Sometimes this is a good idea because you can always trade the starter at the deadline. Get a couple good months and see if a contending team will bite. But in the A’s case, this was a good idea because prodigal son Trevor Cahill is helping them win baseball games exactly when they need to.
There are different kinds of fifth starters and minor-league free agents, but an overwhelming majority have a scouting report that reads something like …
Has a solid arm. Will keep you in ballgames for the most part. Doesn’t throw that hard, but knows how to pitch.
These are the scouting reports that should interest teams that are already contending, especially if they have young pitchers who are ready to break through. A team like the A’s, coming off a dismal season, needs someone with a higher ceiling than that. Here, pick one of the minor-league free agent archetypes:
- A pitcher with a freaky sinker and intermittent effectiveness whose biggest problem has been health
- A high-velocity monster who misses bats when he’s in the zone … which isn’t often enough
- A lefty with great minor-league numbers but stuff that won’t translate to the majors unless his command greatly improves
- A proven veteran who would have secured a hefty contract if he were healthy, but who bounced around because of injuries
- Bartolo Colon
There are others, but the A’s went with the first one, taking a chance on Cahill’s wonder-sinker. In a season with a lot of uncertainty in their rotation, the risk paid off.
When you get a chance to draft Nolan Arenado, do it
Another way to title this section is “Get lucky as hell,” but that unfairly dismisses some of the skill involved. There were 24 teams that passed on Matt Chapman. You can give a pass to the Phillies, who drafted Aaron Nola, and at least a couple other teams who are still happy with their selection, but the idea that a third baseman with this kind of spidey-sense and power could slip that far is absurd. He’s just about the perfect two-way player, and he’s helping the A’s win more baseball games than Alex Jackson is helping the Mariners.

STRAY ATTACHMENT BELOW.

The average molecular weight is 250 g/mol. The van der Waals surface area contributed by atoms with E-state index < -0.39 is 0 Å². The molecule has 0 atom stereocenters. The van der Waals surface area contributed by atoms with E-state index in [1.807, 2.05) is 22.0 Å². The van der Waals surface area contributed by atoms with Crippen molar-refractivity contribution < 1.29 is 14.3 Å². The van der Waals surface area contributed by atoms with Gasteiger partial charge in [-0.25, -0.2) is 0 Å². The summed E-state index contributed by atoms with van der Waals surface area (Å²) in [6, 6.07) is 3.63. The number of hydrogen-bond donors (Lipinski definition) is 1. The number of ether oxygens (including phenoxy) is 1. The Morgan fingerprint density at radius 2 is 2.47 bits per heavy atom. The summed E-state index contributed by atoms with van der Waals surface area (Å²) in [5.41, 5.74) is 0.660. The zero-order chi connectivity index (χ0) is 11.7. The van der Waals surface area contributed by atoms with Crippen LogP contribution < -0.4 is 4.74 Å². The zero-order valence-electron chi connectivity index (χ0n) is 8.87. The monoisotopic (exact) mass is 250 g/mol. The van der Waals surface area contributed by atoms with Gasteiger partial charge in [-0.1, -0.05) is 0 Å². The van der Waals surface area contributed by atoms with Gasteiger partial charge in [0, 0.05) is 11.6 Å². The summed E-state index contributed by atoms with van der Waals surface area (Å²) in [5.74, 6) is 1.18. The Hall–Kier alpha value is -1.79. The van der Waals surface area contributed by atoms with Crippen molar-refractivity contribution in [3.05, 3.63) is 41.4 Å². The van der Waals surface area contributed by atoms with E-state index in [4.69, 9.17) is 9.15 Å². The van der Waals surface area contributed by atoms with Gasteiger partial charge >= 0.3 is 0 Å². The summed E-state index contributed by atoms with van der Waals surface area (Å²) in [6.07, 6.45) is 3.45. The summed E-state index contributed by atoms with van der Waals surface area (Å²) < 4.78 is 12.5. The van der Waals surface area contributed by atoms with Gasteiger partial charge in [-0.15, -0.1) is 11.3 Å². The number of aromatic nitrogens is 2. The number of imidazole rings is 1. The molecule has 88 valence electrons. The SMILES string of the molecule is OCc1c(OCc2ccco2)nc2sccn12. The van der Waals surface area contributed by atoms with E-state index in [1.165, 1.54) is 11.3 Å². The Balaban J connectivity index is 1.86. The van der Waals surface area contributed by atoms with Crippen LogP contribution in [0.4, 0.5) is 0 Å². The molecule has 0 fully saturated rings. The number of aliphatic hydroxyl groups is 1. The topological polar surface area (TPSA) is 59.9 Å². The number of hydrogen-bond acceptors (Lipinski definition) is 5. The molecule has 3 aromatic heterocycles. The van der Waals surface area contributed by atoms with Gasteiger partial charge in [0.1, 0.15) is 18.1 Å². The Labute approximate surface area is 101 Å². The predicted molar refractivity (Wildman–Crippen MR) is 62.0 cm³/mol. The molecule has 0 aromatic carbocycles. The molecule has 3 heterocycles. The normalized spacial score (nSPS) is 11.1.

A less fatalistic way to explain this is “Draft better than the other teams,” which is another obvious truism. My favorite part of Moneyball was the part with Matt Cain. Still, the A’s jumped on Chapman, just like they jumped on Chad Pinder, long after other teams had passed. The A’s are improbably built on a blockchain of transactions and micro-transactions and trades and subtrades, but they still used the draft better than a lot of teams. Chapman is proof of that, even if there sure are a lot of misses around him.
There’s more to the A’s than all this. They had to do their due diligence when trading Ben Zobrist at the trade deadline (Sean Manaea). They had to scramble and pick up a fifth starter on the fly (Edwin Jackson). They had to spend a teensy bit of money (Yusmeiro Petit, Lucroy, Cahill), and they had to have the depth to help weather the storms created by the shots that didn’t go in the goal (Lucroy, Matt Joyce, Jake Smolinski, Brett Anderson, Santiago Casilla, Chris Hatcher, look, they can’t hit on every wild idea).
Add it up, and they have a surprise contender. Your team could, too, if they would follow these rules. The A’s were a non-entity last year, and now they’re challenging the powerhouse Astros, who needed years and years of tippy-top draft picks to get here. All it takes is [waves arms] all that. Your team should do all that.
Just know that it doesn’t always have to work, but it sure looks like it’s working this time. And, boy, is it fun to watch.